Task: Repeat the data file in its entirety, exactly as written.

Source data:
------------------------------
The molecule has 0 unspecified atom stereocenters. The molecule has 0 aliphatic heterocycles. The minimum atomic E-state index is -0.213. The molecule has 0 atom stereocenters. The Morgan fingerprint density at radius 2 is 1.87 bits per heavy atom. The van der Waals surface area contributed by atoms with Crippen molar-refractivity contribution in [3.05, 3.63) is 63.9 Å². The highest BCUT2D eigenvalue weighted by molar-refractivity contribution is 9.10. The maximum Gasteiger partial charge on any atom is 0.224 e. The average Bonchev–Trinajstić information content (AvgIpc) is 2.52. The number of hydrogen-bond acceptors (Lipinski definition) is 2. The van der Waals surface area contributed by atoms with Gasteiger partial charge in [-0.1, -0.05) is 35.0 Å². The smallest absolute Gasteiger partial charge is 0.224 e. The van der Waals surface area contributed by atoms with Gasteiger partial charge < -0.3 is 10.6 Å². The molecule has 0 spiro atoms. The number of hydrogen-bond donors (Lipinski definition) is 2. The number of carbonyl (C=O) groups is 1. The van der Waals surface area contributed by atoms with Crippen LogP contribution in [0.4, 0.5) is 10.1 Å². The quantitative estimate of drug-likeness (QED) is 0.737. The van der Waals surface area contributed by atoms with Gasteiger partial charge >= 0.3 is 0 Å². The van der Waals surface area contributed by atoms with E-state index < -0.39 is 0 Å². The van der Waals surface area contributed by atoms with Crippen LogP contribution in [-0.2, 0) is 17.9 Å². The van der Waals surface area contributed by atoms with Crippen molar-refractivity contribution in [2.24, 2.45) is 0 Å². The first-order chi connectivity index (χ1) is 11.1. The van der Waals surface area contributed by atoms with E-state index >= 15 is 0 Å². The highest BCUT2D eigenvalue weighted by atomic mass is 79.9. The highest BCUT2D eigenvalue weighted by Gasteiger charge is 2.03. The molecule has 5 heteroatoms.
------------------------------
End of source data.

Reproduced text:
The molecule has 0 unspecified atom stereocenters. The molecule has 0 aliphatic heterocycles. The minimum atomic E-state index is -0.213. The molecule has 0 atom stereocenters. The Morgan fingerprint density at radius 2 is 1.87 bits per heavy atom. The van der Waals surface area contributed by atoms with Crippen molar-refractivity contribution in [3.05, 3.63) is 63.9 Å². The highest BCUT2D eigenvalue weighted by molar-refractivity contribution is 9.10. The maximum Gasteiger partial charge on any atom is 0.224 e. The average Bonchev–Trinajstić information content (AvgIpc) is 2.52. The number of hydrogen-bond acceptors (Lipinski definition) is 2. The van der Waals surface area contributed by atoms with Gasteiger partial charge in [-0.1, -0.05) is 35.0 Å². The smallest absolute Gasteiger partial charge is 0.224 e. The van der Waals surface area contributed by atoms with Gasteiger partial charge < -0.3 is 10.6 Å². The molecule has 0 spiro atoms. The number of hydrogen-bond donors (Lipinski definition) is 2. The number of carbonyl (C=O) groups is 1. The van der Waals surface area contributed by atoms with Crippen LogP contribution in [0.4, 0.5) is 10.1 Å². The quantitative estimate of drug-likeness (QED) is 0.737. The van der Waals surface area contributed by atoms with Gasteiger partial charge >= 0.3 is 0 Å². The van der Waals surface area contributed by atoms with E-state index < -0.39 is 0 Å². The van der Waals surface area contributed by atoms with Crippen LogP contribution in [-0.2, 0) is 17.9 Å². The van der Waals surface area contributed by atoms with Crippen molar-refractivity contribution in [2.24, 2.45) is 0 Å². The first-order chi connectivity index (χ1) is 11.1. The van der Waals surface area contributed by atoms with E-state index >= 15 is 0 Å². The highest BCUT2D eigenvalue weighted by atomic mass is 79.9. The highest BCUT2D eigenvalue weighted by Gasteiger charge is 2.03. The molecule has 5 heteroatoms.